Spent a wonderful afternoon in downtown Grand Rapids for the first ArtPrize festival. Our group included my wife Doreen and my son Andy, Doreen’s sister Stephanie and her husband and kids, and my mom and stepfather. We started near the Gerald Ford Presidential Museum along the Grand River and walked a loop through downtown.
The ArtPrize event featured hundreds of artists from Michigan and beyond, all competing for some impressive cash awards sponsored by the DeVos Foundation, including a first place award of $250,000. Voting for the top 10 ended last week, so the only votes this weekend were for the final placement of the top 10 finishers. I enjoyed many of the works, though some failed to communicate to me and my admittedly literal mind. Among my favorites were “The Grand Dance” by David Lubbers (shown above), “winddancer” by Michael Westra (I couldn’t get a decent shot, so here’s a link to the ArtPrize site), and AAG’s “Nessie Project” (shown below).
Note that most of the Top 10 finishers were located in the river or along the riverbanks, in prime locations, which certainly helped those artists with the voting. With almost $450,000 in prize money available, it would have been nice to see the awards spread out a bit, though I’m sure Rick DeVos doesn’t need my help deciding how to spend his family’s money, and I’m sure the size of the prizes was a big factor in the overall media coverage of the event.
Overall, though, the event was impressive, especially for a first time, citywide cultural event. There were lots of people walking around Grand Rapids on a cloudy, damp afternoon, all enjoying art. That’s got to be positive, and I commend the organizers, artists, and the DeVos family for their support of ArtPrize.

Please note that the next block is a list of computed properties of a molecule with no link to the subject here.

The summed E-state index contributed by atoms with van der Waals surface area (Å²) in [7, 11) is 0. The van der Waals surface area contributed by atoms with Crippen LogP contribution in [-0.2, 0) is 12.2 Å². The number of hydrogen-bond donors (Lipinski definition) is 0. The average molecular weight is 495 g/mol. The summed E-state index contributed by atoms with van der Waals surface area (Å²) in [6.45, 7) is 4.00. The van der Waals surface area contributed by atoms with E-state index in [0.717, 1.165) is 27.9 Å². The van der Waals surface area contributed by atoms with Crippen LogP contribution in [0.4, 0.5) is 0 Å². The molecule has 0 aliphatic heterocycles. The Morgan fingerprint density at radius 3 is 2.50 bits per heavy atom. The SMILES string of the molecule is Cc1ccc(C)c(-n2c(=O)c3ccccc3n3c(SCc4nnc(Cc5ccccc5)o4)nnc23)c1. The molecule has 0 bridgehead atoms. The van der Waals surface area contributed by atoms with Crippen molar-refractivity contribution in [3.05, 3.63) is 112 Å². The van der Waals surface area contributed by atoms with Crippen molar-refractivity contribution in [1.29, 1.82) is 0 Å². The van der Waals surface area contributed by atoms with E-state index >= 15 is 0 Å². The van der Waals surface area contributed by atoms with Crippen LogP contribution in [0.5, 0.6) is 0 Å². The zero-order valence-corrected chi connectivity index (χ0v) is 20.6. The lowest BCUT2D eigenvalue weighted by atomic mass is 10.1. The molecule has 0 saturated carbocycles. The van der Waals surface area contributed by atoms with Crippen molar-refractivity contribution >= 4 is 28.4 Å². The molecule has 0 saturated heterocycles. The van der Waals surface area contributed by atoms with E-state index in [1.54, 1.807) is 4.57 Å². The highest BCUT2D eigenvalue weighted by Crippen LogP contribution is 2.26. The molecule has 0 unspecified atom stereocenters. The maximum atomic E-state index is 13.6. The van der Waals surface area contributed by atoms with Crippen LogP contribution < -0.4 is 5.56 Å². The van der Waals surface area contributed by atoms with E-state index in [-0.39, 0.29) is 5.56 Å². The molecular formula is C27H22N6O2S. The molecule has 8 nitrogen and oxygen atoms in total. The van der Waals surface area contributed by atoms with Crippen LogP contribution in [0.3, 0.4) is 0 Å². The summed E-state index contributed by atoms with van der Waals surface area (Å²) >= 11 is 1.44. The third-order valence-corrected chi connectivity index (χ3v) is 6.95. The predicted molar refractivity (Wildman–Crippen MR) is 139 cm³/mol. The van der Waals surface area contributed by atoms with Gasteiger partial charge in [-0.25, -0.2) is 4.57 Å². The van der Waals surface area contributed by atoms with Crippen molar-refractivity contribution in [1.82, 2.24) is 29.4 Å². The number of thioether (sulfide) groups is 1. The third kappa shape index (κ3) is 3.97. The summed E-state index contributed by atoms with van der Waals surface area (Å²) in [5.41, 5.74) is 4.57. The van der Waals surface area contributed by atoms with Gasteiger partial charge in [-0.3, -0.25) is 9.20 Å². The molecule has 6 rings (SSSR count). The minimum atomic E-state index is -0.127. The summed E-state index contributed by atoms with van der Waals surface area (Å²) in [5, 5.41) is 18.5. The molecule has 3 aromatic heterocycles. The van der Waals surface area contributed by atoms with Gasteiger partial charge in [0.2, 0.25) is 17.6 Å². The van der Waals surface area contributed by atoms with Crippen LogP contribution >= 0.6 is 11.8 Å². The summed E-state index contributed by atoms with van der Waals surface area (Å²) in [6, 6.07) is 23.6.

To end the day, we visited Steph’s ArtPrize entry, titled “Haven” and located in the courtyard of Newberry Place, a “cohousing community” in northeast Grand Rapids. As I walked into the spiral defined by fabric braids created by Steph’s (and her collaborator Liz DeBraber’s) friends and family and other natural and textile “walls,” I felt a sense of calm. Visitors had written thoughts on strips of fabric and tied them to the project’s walls. A small garden, part of the courtyard, was in the center. Haven, indeed. I took this photo of Doreen and Steph, talking quietly inside “Haven:”
Headed out in the morning, first to Grand Ledge, Michigan, then Grand Rapids. Should be a grand day.
My mom’s cousin John Weigel is celebrating his 70th birthday with a family gathering at his house in Grand Ledge, then we’re off to G.R. to visit with my sister-in-law Steph Everitt-Kirkbride and her family. Steph is a visual artist, specializing in textiles, and she is part of Grand Rapids’ big, successful ArtPrize event. She and her collaborator Liz DeBraber created an installation called “Haven” for the citywide art celebration (and competition). Here’s an article from the Grand Rapids Press about ArtPrize and Steph’s work. I’m looking forward to seeing it in person.
It’s amazing to think that over 300,000 votes were registered for the various artworks created and displayed as part of ArtPrize. Just when I suspect that we’re preoccupied with anything but art (and that would be somewhat justified considering Michigan’s economy), ArtPrize comes along and shows that even in hard times, people can be drawn to create and appreciate.